It’s like every other morning, you are getting ready for work along with the rest of the family getting ready for work, school, etc.

Suddenly, as you are eating breakfast with your significant other you notice she/he is talking funny and her/his face looks lopsided. What is happening? What do you do now?

A stroke occurs when a blood vessel within the brain becomes blocked or ruptures. This event causes a decrease in blood flow and oxygen to the vital brain tissue. With decreased blood flow and oxygen, the brain tissue quickly dies leading to long term disabilities and possibly death.

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Stroke can happen to anyone at any time. Stoke is the fifth leading cause of death in the United States and is a leading cause of long-term disability. Quick recognition of stroke signs and symptoms along with calling 9-1-1 is key when it comes to time sensitive stroke care. When it comes to stroke, every minute counts; Time is brain! Stroke treatment is time sensitive. The “clot-busting” medication that dissolves the clot causing the stroke and restoring blood flow to the brain tissue has a small-time window of only a few hours. Stroke symptoms occur suddenly and are serious, so BEFAST:

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  • Balance: sudden change in balance or coordination.

  • Eyes: sudden change in vision

  • Face: sudden facial droop

  • Arms: sudden arm weakness

  • Speech: sudden change in speech

  • Time: call 911.

Time is brain

Every minute a stroke goes untreated about 2 million brain cells die. Recognizing stoke and activating the ambulance is proven to improve stroke care. Ambulance crew members are trained to recognize the seriousness of a stroke and they can pre-alert the hospital stroke team. With pre-notification, the stroke team is ready and waiting for the patient’s arrival to the emergency department. All of this leads to quicker assessments, faster treatment, and more brain cells saved, which helps with the ultimate goal of preventing long term disabilities and saving a life.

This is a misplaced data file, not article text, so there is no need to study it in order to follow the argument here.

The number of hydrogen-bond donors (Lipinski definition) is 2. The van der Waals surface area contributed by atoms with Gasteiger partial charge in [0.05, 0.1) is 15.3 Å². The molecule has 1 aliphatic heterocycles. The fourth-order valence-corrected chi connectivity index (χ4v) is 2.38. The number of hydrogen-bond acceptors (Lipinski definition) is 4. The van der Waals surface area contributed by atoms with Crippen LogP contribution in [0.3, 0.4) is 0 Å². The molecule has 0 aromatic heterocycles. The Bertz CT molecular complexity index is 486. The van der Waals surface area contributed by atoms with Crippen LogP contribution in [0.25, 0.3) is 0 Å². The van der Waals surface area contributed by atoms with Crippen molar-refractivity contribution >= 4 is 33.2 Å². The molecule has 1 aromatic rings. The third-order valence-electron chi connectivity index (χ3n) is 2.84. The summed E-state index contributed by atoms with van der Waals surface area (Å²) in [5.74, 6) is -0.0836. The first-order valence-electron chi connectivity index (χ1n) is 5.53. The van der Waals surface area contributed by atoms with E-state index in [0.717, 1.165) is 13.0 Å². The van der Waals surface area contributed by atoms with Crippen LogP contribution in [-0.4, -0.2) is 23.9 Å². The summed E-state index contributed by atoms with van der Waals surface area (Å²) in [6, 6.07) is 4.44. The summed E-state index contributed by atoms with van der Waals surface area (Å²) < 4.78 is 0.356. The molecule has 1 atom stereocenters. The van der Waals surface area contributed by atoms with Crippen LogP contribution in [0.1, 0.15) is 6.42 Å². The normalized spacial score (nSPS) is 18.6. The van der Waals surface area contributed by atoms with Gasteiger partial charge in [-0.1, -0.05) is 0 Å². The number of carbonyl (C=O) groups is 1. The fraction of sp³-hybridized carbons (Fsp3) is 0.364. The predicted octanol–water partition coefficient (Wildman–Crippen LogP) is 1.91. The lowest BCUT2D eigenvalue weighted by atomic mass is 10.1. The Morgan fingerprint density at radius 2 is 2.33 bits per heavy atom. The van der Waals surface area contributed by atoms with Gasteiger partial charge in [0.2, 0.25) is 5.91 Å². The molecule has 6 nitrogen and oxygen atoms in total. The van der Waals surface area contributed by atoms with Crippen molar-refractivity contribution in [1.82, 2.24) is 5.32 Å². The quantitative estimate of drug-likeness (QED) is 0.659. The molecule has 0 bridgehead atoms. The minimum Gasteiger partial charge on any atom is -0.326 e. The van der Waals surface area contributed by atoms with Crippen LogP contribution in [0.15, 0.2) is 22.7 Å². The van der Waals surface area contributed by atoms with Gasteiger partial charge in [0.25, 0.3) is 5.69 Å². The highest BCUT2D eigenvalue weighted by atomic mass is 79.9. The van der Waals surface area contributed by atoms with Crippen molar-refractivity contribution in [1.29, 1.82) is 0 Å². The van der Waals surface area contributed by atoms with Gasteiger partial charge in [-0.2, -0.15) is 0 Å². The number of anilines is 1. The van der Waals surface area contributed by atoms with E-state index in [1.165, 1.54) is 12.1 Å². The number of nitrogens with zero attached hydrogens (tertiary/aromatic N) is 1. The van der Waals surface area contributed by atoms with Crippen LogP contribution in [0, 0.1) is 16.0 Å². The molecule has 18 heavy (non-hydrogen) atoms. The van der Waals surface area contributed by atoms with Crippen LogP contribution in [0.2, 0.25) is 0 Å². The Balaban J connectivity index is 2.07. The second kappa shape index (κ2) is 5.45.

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Stroke is largely preventable; in fact, 80% of strokes are preventable. Many stroke risk factors can be eliminated or improved with lifestyle changes and/or provider support. One in three American adults has at least one stroke risk condition or habit. Know your stroke risk factors and prevent a stroke.

The Stroke Risk Scorecard is a table that lists stroke risk factors and helps determine a low or high-risk score. If you score high, discuss possible treatment options or lifestyle changes that can improve your stroke risk with your primary care provider.

Working with your primary care provider and managing your stroke risk factors is important in preventing stroke. Together, let’s prevent stroke and help stop long-term disabilities and possibly save a life.

Stroke is preventable, so work to manage your risk factors. Stroke is also treatable, so remember if you spot a stroke, BEFAST!